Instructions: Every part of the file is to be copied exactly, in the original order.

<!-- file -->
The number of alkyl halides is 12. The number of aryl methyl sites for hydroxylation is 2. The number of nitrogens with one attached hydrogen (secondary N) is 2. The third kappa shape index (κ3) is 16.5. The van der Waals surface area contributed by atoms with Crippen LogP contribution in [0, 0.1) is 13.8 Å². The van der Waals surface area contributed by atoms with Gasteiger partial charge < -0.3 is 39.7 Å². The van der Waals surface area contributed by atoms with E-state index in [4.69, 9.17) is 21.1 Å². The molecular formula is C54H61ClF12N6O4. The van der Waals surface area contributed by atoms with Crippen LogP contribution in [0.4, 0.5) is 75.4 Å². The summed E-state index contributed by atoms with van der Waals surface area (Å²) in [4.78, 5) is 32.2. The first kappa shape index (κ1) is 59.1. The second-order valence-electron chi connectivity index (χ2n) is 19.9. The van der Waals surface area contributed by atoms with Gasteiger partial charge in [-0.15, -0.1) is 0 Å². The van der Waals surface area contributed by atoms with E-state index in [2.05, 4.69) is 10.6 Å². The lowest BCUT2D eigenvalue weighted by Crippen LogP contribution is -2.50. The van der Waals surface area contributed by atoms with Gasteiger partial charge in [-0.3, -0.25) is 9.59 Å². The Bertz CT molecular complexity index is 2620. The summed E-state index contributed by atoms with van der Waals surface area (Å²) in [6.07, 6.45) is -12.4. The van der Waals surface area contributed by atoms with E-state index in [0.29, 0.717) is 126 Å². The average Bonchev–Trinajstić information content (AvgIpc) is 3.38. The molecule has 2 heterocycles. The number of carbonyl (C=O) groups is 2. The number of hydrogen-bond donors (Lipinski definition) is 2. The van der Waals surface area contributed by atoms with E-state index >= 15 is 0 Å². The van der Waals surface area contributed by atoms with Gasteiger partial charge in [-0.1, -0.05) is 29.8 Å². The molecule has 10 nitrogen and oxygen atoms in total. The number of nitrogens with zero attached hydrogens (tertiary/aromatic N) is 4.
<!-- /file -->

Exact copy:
The number of alkyl halides is 12. The number of aryl methyl sites for hydroxylation is 2. The number of nitrogens with one attached hydrogen (secondary N) is 2. The third kappa shape index (κ3) is 16.5. The van der Waals surface area contributed by atoms with Crippen LogP contribution in [0, 0.1) is 13.8 Å². The van der Waals surface area contributed by atoms with Gasteiger partial charge < -0.3 is 39.7 Å². The van der Waals surface area contributed by atoms with E-state index in [4.69, 9.17) is 21.1 Å². The molecular formula is C54H61ClF12N6O4. The van der Waals surface area contributed by atoms with Crippen LogP contribution in [0.4, 0.5) is 75.4 Å². The summed E-state index contributed by atoms with van der Waals surface area (Å²) in [4.78, 5) is 32.2. The first kappa shape index (κ1) is 59.1. The second-order valence-electron chi connectivity index (χ2n) is 19.9. The van der Waals surface area contributed by atoms with Gasteiger partial charge in [-0.15, -0.1) is 0 Å². The van der Waals surface area contributed by atoms with E-state index in [2.05, 4.69) is 10.6 Å². The lowest BCUT2D eigenvalue weighted by Crippen LogP contribution is -2.50. The van der Waals surface area contributed by atoms with Gasteiger partial charge in [-0.3, -0.25) is 9.59 Å². The Bertz CT molecular complexity index is 2620. The summed E-state index contributed by atoms with van der Waals surface area (Å²) in [6.07, 6.45) is -12.4. The van der Waals surface area contributed by atoms with E-state index in [0.29, 0.717) is 126 Å². The average Bonchev–Trinajstić information content (AvgIpc) is 3.38. The molecule has 2 heterocycles. The number of carbonyl (C=O) groups is 2. The number of hydrogen-bond donors (Lipinski definition) is 2. The van der Waals surface area contributed by atoms with E-state index >= 15 is 0 Å². The van der Waals surface area contributed by atoms with Gasteiger partial charge in [-0.1, -0.05) is 29.8 Å². The molecule has 10 nitrogen and oxygen atoms in total. The number of nitrogens with zero attached hydrogens (tertiary/aromatic N) is 4.